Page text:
6. Arizona Diamondbacks. The Diamondbacks have one of the worst systems in baseball, and they are looking for something that can help quickly, so this could be any one of the big college arms mentioned above, and this is also the first slot where Georgia Tech right-hander Deck McGuire comes into play. McGuire has excellent statistics, but mixed reviews from scouts. One scouting director praised the 6-foot-6 righty for having four average-to-plus pitches along with a good feel for his craft, while another called him, "just a big version of [failed former White Sox first-round pick] Kyle McCulloch."
7. New York Mets. Multiple sources indicated that the Mets will "go off the board," or "pull a surprise" at No. 7. While one of the remaining college arms might be the more obvious choice, three sources indicated a connection between the Mets and Cal State Fullerton shortstop Christian Colon. While this draft is filled with players generating highly divergent scouting reports, maybe nobody has brought more wide-ranging opinions than Colon. Here a sample from two high-ranking team officials.
The Good: "He's shocked us with his power and he's proven some stuff with wood bats for us already as well. He's not a runner, but he has great footwork, great hands, and a good arm. He's not sexy with upside, but for me, if you are talking about a guy like Manny Machado, you're hope is that in three years he's as good as Colon is now."
The Bad: "Based on what I expected, he's the most overrated and overhyped guy I've seen all spring. He's a 30 [on the 20-80 scouting scale] runner and he's kind of fat. It's a gritty utility guy for me, as I just saw no tools there. How many 30 runners are playing shortstop in the big leagues? At best, he's maybe Ronnie Belliard."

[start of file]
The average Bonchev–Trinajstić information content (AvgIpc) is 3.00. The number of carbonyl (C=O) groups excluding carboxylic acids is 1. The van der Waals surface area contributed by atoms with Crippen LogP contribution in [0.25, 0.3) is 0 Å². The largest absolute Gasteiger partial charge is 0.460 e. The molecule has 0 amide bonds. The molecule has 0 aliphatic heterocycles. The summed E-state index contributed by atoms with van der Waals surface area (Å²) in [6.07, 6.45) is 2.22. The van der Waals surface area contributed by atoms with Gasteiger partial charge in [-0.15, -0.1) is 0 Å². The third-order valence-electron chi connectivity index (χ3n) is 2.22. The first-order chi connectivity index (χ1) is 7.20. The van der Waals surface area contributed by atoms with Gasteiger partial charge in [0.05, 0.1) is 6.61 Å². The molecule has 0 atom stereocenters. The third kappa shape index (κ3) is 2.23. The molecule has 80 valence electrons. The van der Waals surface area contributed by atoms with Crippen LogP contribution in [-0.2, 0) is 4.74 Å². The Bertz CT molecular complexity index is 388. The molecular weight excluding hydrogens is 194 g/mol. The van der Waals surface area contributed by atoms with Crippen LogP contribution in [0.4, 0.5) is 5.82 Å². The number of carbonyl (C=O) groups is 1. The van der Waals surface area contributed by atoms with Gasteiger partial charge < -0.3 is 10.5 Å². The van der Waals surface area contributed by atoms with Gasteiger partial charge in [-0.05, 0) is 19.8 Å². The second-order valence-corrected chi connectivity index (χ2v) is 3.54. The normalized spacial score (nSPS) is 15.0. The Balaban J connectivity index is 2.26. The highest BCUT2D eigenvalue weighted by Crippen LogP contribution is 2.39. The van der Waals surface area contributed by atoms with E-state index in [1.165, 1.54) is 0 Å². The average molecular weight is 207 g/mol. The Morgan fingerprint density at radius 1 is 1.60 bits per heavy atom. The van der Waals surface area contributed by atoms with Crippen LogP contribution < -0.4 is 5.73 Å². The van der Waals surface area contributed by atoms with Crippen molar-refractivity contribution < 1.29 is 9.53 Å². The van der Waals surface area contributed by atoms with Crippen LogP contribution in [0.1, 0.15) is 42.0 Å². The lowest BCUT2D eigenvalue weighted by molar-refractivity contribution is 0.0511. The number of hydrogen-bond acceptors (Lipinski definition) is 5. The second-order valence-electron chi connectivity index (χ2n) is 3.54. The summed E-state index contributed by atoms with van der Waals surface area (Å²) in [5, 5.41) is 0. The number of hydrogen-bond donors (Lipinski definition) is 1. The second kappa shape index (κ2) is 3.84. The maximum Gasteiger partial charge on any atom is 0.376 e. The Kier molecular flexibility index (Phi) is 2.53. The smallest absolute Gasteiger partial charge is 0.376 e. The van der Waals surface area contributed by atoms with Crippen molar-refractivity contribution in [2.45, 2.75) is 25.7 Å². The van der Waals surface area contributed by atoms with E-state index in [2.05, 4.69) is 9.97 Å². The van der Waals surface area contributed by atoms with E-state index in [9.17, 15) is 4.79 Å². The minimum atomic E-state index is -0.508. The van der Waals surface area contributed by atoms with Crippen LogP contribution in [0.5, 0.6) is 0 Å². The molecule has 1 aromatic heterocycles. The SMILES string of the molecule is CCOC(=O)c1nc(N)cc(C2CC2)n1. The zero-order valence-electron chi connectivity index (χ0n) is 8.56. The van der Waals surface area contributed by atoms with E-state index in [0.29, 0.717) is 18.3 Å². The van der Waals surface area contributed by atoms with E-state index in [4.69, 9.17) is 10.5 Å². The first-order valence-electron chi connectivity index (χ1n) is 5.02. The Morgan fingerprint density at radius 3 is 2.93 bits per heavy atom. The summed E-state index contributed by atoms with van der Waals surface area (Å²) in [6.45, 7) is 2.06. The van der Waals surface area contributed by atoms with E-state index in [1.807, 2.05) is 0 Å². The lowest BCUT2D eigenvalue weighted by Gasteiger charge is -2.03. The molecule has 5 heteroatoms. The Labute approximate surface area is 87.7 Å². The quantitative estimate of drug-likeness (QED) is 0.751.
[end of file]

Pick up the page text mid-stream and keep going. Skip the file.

8. Houston Astros. One of the worst systems in baseball, by all accounts the Astros are simply lining up the top college arms and playing the waiting game to see who is still on the board when their pick arrives. They've been deep on some recent outings by Sale.
9. San Diego Padres. While the quick-moving college arms are appealing, the Padres are also looking at the high school models, with particular attention being given to Covey, the Pasadena righty who offers a lot of polish for a teenager and considerable stuff, with a fastball that gets up to the mid-90s, an already plus curve, and some feel for a changeup.
10. Oakland Athletics. The A's are one of the teams that are harder to predict, as with so many mixed feelings about players coming from the teams ahead of them, they could be in a position where something unexpected falls in their lap. Without that happening, many have connected them to Arkansas infielder Zack Cox, but that might be a lazy guess, as Cox is this year's Moneyball player. With a .436 batting average and 28 walks in 165 at-bats, Cox is an on-base machine, but he lacks the athleticism to play up the middle, and with just six home runs, he doesn't have the power to profile well for a corner. A great sleeper pick here might be fast-rising Michael Choice, the Texas-Arlington outfielder who is exploding up draft charts and currently hitting .401/.565/.754 for the Mavericks. You like walks? Choice has drawn 53 in just 142 at-bats, and he far outstrips Cox on a tools level with a classic right-field profile of plus power, plus arm strength, and solid average to a tick-above speed.